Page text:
2012 Crane Chick Cam Stars Prepare for Next Stage

Media Contacts: Kate Fitzwilliams, Marketing/PR Specialist, 608-356-9462 ext. 147; Joan Garland, Outreach Coordinator and WCEP PR Specialist, 608-381-1262

For over eight weeks, the International Crane Foundation (ICF) has broadcast the lives of nine Whooping Crane chicks and their costumed caretakers via our Crane Chick Cam, allowing the public to go behind-the-scenes into the complex world of reintroducing this highly imperiled species in eastern North America.

ICF was thrilled to use web cam technology,  made possible through a generous donation from the Antonia Foundation, to offer the public the opportunity to watch endangered Whooping Crane chicks grow an inch a day.

“Viewers were amazed to see how fast the chicks grew. To watch the cranes double their size in the first 11 days after hatching was incredible,” said Kate Fitzwilliams, ICF Marketing/PR Specialist. “The web cam helped people relate to ICF’s work and the dedication of the costumed caretakers.”

Efforts to save Whooping Cranes began after their population dwindled to 15 birds in 1941. Today there are nearly 600 Whooping Cranes, with approximately 445 in the wild, including more than 100 cranes in the reintroduced eastern flock that migrates between Wisconsin and southeastern states.

Click here to support Whooping Crane conservation

Make a special gift of any amount – $50, $100, $250, $500 – to help in the continued recovery and protection of Whooping Cranes. Please also consider joining our Whooper Keepers – guardians who contribute $1,000 or more for this vital work. All Whooper Keeper donors are recognized with a plaque in ICF’s celebrated Whooping Crane exhibit at our headquarters in Wisconsin.

In the 1980s, ICF researchers began experimenting with the costume-rearing of cranes. Today researchers caring for young Whooping Cranes at ICF wear full-length crane costumes to hide the human form and use crane hand puppets to feed and interact with the chicks. This costume-rearing technique helps to ensure the chicks imprint on Whooping Cranes – the costume and hand puppet mimic the colors and shape of an adult crane – and will be prepared for life in the wild.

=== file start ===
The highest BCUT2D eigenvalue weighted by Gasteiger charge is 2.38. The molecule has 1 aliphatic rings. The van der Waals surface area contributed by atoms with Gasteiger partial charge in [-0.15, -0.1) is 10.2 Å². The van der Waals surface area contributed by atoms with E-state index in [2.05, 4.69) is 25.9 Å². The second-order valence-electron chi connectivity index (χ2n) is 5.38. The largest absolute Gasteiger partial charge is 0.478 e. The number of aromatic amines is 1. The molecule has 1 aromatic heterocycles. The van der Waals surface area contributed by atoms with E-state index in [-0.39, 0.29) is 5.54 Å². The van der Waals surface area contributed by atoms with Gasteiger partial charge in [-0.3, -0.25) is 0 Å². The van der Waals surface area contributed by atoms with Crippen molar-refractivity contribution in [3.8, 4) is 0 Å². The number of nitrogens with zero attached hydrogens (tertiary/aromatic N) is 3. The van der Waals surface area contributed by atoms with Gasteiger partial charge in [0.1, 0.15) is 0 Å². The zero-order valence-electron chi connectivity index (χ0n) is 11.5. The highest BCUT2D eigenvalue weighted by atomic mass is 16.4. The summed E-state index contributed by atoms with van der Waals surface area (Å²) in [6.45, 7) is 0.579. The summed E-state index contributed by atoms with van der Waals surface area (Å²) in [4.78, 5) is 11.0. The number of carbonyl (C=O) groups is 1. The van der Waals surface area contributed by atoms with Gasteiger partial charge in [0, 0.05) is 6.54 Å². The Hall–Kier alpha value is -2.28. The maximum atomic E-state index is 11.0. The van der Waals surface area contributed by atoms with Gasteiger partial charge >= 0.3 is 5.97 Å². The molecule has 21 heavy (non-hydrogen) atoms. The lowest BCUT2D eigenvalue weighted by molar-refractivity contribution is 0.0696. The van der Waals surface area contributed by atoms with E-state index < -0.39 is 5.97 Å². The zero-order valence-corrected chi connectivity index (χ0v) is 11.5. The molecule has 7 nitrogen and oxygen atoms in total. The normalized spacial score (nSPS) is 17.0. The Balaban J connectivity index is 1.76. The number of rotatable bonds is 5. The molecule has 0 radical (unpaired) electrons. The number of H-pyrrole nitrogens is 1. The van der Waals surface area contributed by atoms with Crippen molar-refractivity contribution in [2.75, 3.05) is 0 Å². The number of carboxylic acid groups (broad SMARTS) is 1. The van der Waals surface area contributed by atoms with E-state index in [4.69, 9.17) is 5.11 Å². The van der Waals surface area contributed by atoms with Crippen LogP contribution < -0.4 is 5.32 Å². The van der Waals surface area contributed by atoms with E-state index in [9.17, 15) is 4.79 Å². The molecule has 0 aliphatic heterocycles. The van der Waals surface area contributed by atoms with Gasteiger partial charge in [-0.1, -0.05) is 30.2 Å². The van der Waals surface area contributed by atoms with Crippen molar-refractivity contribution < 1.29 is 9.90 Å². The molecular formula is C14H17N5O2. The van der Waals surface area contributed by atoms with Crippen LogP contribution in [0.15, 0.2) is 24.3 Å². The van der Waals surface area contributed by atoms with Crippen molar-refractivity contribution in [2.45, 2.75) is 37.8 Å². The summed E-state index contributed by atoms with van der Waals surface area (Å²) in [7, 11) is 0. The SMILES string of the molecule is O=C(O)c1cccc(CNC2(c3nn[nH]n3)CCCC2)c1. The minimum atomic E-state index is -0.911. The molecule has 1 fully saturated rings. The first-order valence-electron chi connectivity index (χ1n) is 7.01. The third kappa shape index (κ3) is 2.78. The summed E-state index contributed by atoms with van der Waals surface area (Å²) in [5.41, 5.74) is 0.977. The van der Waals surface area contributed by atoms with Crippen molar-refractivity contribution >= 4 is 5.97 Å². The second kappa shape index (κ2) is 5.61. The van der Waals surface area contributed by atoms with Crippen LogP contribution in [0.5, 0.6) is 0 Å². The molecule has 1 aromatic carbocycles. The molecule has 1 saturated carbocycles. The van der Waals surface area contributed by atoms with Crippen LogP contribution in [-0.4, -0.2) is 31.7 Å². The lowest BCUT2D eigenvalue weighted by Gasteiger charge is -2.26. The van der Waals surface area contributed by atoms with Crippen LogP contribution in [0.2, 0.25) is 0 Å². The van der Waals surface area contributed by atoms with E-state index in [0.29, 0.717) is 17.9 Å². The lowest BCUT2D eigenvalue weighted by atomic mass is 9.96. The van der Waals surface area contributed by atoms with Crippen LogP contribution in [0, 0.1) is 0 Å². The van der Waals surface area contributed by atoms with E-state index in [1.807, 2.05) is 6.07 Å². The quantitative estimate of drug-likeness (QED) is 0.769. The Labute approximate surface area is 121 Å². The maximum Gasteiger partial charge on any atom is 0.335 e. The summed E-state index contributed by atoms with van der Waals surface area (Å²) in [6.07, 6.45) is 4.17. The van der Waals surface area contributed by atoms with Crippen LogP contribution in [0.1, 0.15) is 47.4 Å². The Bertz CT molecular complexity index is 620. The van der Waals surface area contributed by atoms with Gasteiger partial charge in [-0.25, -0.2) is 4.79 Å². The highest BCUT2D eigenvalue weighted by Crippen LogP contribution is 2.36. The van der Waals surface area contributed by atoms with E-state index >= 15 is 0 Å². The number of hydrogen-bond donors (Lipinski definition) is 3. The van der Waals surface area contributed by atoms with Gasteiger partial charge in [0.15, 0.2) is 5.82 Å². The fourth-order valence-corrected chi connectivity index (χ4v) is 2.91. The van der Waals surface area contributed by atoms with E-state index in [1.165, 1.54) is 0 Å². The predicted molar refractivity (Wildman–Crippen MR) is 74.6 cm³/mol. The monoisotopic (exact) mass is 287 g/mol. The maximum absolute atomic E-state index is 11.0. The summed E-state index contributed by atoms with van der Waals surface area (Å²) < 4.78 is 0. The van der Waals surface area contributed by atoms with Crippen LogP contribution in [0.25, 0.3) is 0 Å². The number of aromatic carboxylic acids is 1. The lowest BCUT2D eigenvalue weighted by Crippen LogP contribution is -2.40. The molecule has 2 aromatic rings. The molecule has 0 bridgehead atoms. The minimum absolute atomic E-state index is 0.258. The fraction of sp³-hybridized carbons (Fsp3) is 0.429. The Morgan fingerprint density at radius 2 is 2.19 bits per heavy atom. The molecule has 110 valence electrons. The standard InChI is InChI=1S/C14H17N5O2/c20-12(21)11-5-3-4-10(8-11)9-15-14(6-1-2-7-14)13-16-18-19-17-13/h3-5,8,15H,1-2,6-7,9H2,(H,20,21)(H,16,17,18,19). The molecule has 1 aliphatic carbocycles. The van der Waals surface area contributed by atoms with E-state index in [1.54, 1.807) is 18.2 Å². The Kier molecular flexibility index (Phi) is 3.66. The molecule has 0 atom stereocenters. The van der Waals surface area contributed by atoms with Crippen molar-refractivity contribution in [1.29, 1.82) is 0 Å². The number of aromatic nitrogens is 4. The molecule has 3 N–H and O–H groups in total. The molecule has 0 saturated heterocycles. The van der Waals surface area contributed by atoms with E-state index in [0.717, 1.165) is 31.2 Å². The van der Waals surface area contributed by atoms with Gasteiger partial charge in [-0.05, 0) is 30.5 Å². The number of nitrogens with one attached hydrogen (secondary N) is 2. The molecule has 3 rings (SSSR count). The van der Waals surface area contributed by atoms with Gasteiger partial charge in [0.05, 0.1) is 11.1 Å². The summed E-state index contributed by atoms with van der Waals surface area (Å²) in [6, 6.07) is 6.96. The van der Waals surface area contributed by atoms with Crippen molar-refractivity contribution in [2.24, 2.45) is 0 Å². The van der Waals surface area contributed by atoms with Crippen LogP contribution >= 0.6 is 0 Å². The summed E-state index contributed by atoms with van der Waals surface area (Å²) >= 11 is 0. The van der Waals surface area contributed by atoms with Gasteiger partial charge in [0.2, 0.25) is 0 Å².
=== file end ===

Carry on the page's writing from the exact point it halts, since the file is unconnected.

Living in the wild is the goal for seven of the nine chicks joining the Direct Autumn Release (DAR) project, conducted by the Whooping Crane Eastern Partnership (WCEP) and led by ICF. The chicks were transferred to Necedah National Wildlife Refuge (NWR) in central Wisconsin on July 24th, where they will remain under the watchful eye and supervision of costumed staff from ICF. This fall, they will be transferred and ultimately released at Horicon NWR in central Wisconsin in the company of older cranes. The young DAR cranes learn the migration route south by following these older birds.

Having this year’s chicks start at Necedah NWR and transfer to Horicon NWR for fall release is replicating what was done in 2011 and will help ICF researchers study when the cranes “imprint” on a place and decide where to return the following spring.

ICF is one of five captive breeding centers in the world responsible for breeding and managing the captive flock of Whooping Cranes. The two remaining 2012 Whooping Crane chicks will stay at ICF as important future breeders for the reintroduction program due to their important genetics.

Even though our Crane Chick Cam stars are moving on, we will continue to share updates on the DAR chicks and their caretakers as they journey south this fall on ICF’s Whooping Crane Updates and on Facebook. If you missed our live cam broadcast, view our series of Crane Chick Cam Video Shorts, and stay tuned for further live cam experiences focusing on ICF’s captive flock!

Founded in 1973, ICF is a 501 (c)(3) organization that works worldwide to conserve cranes conserve cranes and the ecosystems, watersheds, and flyways on which they depend. ICF provides knowledge, leadership, and inspiration to engage people in resolving threats to cranes and their diverse landscapes.  Learn more about our global conservation efforts at www.savingcranes.org.